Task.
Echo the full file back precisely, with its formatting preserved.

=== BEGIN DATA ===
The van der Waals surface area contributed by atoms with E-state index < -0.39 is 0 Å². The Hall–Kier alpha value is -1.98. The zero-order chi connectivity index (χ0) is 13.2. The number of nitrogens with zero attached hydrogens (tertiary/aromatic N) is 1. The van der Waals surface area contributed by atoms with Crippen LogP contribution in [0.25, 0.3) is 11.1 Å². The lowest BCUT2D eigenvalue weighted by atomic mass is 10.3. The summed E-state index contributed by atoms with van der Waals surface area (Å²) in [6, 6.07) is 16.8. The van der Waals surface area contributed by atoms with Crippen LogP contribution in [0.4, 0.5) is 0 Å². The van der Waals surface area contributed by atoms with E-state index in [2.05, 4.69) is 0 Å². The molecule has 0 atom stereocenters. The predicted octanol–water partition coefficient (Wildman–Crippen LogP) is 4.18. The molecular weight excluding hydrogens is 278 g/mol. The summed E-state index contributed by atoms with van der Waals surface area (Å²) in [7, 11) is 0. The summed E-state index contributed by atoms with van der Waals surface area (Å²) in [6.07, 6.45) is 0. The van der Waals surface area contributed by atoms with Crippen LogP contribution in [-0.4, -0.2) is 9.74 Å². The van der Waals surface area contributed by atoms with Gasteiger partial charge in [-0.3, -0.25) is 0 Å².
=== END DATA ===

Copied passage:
The van der Waals surface area contributed by atoms with E-state index < -0.39 is 0 Å². The Hall–Kier alpha value is -1.98. The zero-order chi connectivity index (χ0) is 13.2. The number of nitrogens with zero attached hydrogens (tertiary/aromatic N) is 1. The van der Waals surface area contributed by atoms with Crippen LogP contribution in [0.25, 0.3) is 11.1 Å². The lowest BCUT2D eigenvalue weighted by atomic mass is 10.3. The summed E-state index contributed by atoms with van der Waals surface area (Å²) in [6, 6.07) is 16.8. The van der Waals surface area contributed by atoms with Crippen LogP contribution in [0.4, 0.5) is 0 Å². The van der Waals surface area contributed by atoms with E-state index in [2.05, 4.69) is 0 Å². The molecule has 0 atom stereocenters. The predicted octanol–water partition coefficient (Wildman–Crippen LogP) is 4.18. The molecular weight excluding hydrogens is 278 g/mol. The summed E-state index contributed by atoms with van der Waals surface area (Å²) in [7, 11) is 0. The summed E-state index contributed by atoms with van der Waals surface area (Å²) in [6.07, 6.45) is 0. The van der Waals surface area contributed by atoms with Crippen LogP contribution in [-0.4, -0.2) is 9.74 Å². The van der Waals surface area contributed by atoms with Gasteiger partial charge in [-0.3, -0.25) is 0 Å².